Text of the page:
The Morning Report
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Hasan Ikhrata was ready to unveil his transformation of the region’s transportation system in March, a year after his promise to do so turned the San Diego Association of Governments into a political battleground.
Then, the COVID-19 pandemic hit. The director of the regional transportation agency paused his plans to lay out in detail how he would remake San Diego’s transit and highway network. Uncertainty around the region’s transit has only increased since then.
The agency is inundated with new information from a vast experiment in telecommuting forced on it. The Metropolitan Transit System has abandoned plans to put a tax increase for transit on the November ballot. And an economic crisis has further cratered revenues – threatening funding for existing plans, let alone new projects required to meet Ikhrata’s lofty promises.
He’s said his “5 Big Moves” plan would create a countywide transit system as fast and convenient as driving, the only way the region can meet a state mandate to cut carbon emissions per person to 19 percent of 2005 levels by 2035. Previous SANDAG plans, he said, met state laws through deception without really lowering the region’s carbon footprint.
But the plan was announced only in broad strokes – and left out critical details like what type of transit systems would operate on hundreds of miles of new rail, and how the agency would charge highway drivers to help manage congestion.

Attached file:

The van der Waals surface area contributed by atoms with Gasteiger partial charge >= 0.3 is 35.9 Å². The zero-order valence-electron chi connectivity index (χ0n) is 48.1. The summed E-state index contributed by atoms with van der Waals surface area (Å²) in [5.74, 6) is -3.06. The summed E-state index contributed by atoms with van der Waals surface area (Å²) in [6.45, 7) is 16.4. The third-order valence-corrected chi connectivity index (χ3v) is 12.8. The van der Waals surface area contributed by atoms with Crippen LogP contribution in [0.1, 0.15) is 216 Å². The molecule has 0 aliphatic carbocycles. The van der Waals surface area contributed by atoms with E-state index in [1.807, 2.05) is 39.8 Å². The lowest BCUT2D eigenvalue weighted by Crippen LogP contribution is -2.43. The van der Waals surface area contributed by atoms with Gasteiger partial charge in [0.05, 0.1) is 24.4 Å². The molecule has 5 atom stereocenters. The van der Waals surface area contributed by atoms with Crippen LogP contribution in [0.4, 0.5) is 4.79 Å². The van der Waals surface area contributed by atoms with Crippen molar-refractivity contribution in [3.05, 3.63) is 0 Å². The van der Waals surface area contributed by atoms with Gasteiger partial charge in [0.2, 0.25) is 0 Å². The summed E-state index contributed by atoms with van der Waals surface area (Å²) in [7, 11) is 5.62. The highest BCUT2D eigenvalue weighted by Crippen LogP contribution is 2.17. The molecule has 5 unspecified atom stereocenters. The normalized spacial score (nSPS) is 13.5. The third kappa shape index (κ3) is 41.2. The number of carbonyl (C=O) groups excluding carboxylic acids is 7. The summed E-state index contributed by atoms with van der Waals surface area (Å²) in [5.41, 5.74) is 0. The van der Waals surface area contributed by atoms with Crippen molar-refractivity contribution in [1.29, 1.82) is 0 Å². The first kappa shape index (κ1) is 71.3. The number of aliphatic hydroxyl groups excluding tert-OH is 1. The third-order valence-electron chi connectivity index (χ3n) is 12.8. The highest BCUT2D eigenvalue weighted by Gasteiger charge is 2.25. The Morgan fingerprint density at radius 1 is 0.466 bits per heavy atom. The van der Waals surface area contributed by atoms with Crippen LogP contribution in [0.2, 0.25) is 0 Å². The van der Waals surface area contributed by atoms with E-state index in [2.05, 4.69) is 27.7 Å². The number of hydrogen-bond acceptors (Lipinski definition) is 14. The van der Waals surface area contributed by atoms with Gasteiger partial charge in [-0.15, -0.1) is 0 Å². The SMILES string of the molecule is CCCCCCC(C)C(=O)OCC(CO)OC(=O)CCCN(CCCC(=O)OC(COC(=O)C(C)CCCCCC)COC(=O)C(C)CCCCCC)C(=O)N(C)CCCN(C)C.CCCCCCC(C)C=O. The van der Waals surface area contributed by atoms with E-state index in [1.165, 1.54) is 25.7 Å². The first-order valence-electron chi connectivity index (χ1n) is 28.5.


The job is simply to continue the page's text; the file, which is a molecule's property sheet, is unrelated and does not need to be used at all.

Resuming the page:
It also did not include a price tag for the whole ambitious proposal.
The public was poised to hear some of those specifics on March 27, before the world changed.
SANDAG put the unveiling on hold, opting to wait until it could wow the board in person with large 3-D models and video demonstrations. It’s now grappling with how much longer it can wait.
“We would rather wait until we can get together,” Ikhrata said in an interview. “But if this goes until September or October, we’re probably going to have to unveil of it through technology.”
SANDAG was due to adopt a new, state-required regional transportation plan by the end of last year. It got that deadline extended until the end of 2021, after Ikhrata announced it was impossible to write a plan that met state greenhouse gas reduction targets without starting from scratch. The agency will still need to conduct a massive environmental analysis of the plan before it can consider adopting it.
The agency is now considering detailing the new framework as early as this or next month. A Zoom call with the board wouldn’t be the grand reveal Ikhrata had in mind, but it would bring into focus what staff has been working on for a year.